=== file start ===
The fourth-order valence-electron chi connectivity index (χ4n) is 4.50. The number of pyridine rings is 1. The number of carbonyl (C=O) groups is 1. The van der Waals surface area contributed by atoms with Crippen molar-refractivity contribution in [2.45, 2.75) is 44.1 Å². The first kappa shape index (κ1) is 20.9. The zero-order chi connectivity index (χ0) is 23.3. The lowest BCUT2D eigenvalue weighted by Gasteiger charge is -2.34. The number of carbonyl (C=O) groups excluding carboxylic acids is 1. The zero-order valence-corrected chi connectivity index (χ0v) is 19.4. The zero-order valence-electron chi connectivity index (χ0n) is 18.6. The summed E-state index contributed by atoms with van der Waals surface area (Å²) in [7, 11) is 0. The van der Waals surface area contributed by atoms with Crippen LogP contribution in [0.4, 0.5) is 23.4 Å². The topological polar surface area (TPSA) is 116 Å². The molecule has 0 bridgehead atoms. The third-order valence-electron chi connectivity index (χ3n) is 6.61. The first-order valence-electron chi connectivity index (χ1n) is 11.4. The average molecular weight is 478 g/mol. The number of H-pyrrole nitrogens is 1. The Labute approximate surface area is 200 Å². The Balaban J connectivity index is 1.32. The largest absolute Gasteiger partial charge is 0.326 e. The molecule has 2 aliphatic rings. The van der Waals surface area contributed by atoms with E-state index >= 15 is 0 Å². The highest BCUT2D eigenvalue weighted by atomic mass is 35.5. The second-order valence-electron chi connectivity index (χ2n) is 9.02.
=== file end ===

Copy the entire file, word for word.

The fourth-order valence-electron chi connectivity index (χ4n) is 4.50. The number of pyridine rings is 1. The number of carbonyl (C=O) groups is 1. The van der Waals surface area contributed by atoms with Crippen molar-refractivity contribution in [2.45, 2.75) is 44.1 Å². The first kappa shape index (κ1) is 20.9. The zero-order chi connectivity index (χ0) is 23.3. The lowest BCUT2D eigenvalue weighted by Gasteiger charge is -2.34. The number of carbonyl (C=O) groups excluding carboxylic acids is 1. The zero-order valence-corrected chi connectivity index (χ0v) is 19.4. The zero-order valence-electron chi connectivity index (χ0n) is 18.6. The summed E-state index contributed by atoms with van der Waals surface area (Å²) in [7, 11) is 0. The van der Waals surface area contributed by atoms with Crippen LogP contribution in [0.4, 0.5) is 23.4 Å². The topological polar surface area (TPSA) is 116 Å². The molecule has 0 bridgehead atoms. The third-order valence-electron chi connectivity index (χ3n) is 6.61. The first-order valence-electron chi connectivity index (χ1n) is 11.4. The average molecular weight is 478 g/mol. The number of H-pyrrole nitrogens is 1. The Labute approximate surface area is 200 Å². The Balaban J connectivity index is 1.32. The largest absolute Gasteiger partial charge is 0.326 e. The molecule has 2 aliphatic rings. The van der Waals surface area contributed by atoms with E-state index >= 15 is 0 Å². The highest BCUT2D eigenvalue weighted by atomic mass is 35.5. The second-order valence-electron chi connectivity index (χ2n) is 9.02.